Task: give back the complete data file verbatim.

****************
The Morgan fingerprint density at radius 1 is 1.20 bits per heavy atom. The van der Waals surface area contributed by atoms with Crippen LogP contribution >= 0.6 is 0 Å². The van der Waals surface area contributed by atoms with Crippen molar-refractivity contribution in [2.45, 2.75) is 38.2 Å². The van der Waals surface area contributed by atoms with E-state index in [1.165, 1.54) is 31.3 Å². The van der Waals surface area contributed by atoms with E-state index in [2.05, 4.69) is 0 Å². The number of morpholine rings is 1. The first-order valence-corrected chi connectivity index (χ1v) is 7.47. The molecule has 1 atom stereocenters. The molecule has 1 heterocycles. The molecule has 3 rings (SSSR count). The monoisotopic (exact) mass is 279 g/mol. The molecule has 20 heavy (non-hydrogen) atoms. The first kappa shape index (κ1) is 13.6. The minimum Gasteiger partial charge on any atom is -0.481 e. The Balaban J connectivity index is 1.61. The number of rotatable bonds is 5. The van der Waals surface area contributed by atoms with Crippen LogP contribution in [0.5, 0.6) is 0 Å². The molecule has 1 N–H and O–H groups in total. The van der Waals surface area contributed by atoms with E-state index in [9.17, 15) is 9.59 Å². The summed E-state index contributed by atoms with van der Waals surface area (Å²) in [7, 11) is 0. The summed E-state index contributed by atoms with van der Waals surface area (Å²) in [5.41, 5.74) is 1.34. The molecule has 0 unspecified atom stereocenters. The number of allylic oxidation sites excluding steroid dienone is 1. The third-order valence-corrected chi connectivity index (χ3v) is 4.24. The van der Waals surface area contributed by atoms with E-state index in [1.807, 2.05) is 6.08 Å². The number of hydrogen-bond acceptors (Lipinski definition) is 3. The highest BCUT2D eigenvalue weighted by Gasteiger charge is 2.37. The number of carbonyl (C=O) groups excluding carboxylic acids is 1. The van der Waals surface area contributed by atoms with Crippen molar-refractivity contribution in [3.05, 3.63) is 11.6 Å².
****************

The Morgan fingerprint density at radius 1 is 1.20 bits per heavy atom. The van der Waals surface area contributed by atoms with Crippen LogP contribution >= 0.6 is 0 Å². The van der Waals surface area contributed by atoms with Crippen molar-refractivity contribution in [2.45, 2.75) is 38.2 Å². The van der Waals surface area contributed by atoms with E-state index in [1.165, 1.54) is 31.3 Å². The van der Waals surface area contributed by atoms with E-state index in [2.05, 4.69) is 0 Å². The number of morpholine rings is 1. The first-order valence-corrected chi connectivity index (χ1v) is 7.47. The molecule has 1 atom stereocenters. The molecule has 1 heterocycles. The molecule has 3 rings (SSSR count). The monoisotopic (exact) mass is 279 g/mol. The molecule has 20 heavy (non-hydrogen) atoms. The first kappa shape index (κ1) is 13.6. The minimum Gasteiger partial charge on any atom is -0.481 e. The Balaban J connectivity index is 1.61. The number of rotatable bonds is 5. The van der Waals surface area contributed by atoms with Crippen LogP contribution in [0.5, 0.6) is 0 Å². The molecule has 1 N–H and O–H groups in total. The van der Waals surface area contributed by atoms with E-state index in [9.17, 15) is 9.59 Å². The summed E-state index contributed by atoms with van der Waals surface area (Å²) in [7, 11) is 0. The summed E-state index contributed by atoms with van der Waals surface area (Å²) in [5.41, 5.74) is 1.34. The molecule has 0 unspecified atom stereocenters. The number of allylic oxidation sites excluding steroid dienone is 1. The third-order valence-corrected chi connectivity index (χ3v) is 4.24. The van der Waals surface area contributed by atoms with E-state index in [1.807, 2.05) is 6.08 Å². The number of hydrogen-bond acceptors (Lipinski definition) is 3. The highest BCUT2D eigenvalue weighted by Gasteiger charge is 2.37. The number of carbonyl (C=O) groups excluding carboxylic acids is 1. The van der Waals surface area contributed by atoms with Crippen molar-refractivity contribution in [3.05, 3.63) is 11.6 Å².